$5M downtown Dayton music pavilion is a go

After about two years of planning and work, supporters of the Levitt Pavilion Dayton have reached their $5 million fundraising goal, meaning downtown is set to receive a state-of-the-art music amphitheater by mid-2018.

The pavilion, a central part of a redevelopment strategy to create a new urban neighborhood in the heart of downtown, will put on 50 free shows each year, featuring local, national and international musical acts.

The pavilion will be downtown’s “living room” whose shows are expected to attract more than 100,000 people each year into the center city, building camaraderie and community among visitors while reinvigorating an underutilized public space, supporters say.

RELATED: Pavilion part of broader redevelopment plan

The pavilion, like the new $64 million main Dayton Metro Library that opened on Saturday, is a civic investment that will lure and leverage new private investment downtown, officials said.

“We are committed to making the arts a cornerstone of a healthy community,” said David Melin, PNC Bank regional president for Dayton. “Our support ensures area residents and visitors will enjoy world class entertainment by high-quality musicians, in the heart of downtown Dayton.”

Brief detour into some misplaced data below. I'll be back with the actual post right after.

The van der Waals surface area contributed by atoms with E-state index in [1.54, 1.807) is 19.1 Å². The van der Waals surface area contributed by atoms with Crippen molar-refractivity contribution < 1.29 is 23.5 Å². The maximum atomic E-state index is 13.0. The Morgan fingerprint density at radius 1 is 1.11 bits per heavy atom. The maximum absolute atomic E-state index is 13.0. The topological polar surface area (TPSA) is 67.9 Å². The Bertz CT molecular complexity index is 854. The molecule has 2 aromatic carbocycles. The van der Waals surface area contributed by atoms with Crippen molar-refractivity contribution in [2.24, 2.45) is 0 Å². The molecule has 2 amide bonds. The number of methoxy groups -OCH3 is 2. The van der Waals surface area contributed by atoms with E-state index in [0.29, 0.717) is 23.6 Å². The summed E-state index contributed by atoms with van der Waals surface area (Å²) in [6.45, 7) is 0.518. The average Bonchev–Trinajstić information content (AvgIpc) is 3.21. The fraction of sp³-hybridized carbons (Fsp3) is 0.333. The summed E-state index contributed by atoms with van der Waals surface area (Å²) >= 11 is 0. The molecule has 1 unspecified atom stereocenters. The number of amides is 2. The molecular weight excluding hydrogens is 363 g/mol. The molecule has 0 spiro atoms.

Construction on the outdoor amphitheater, which will be installed in Dave Hall Plaza just north of the Crowne Plaza Dayton, is expected to begin next month and will wrap up in time for performances to begin in June of next year.

EARLIER: Levitt pavilion moves toward construction

The Levitt project is an important piece of “catalyzing” the investments taking place along and south of Third Street, including the new library and the planned overhaul of the Dayton Arcade, said John Gower, urban designer director for CityWide.

Civic investments certainly are not new to Dayton, but the size of the investments underway or planned are probably the largest since the 1970s with the creation of Dave Hall Plaza, the convention center and Courthouse Square, he said.

The Levitt will host 50 free shows each year between May and September, and the venue, when not in use for shows, will be a public park.

RELATED: Get a peek at new downtown Dayton outdoor music pavilion

About the Author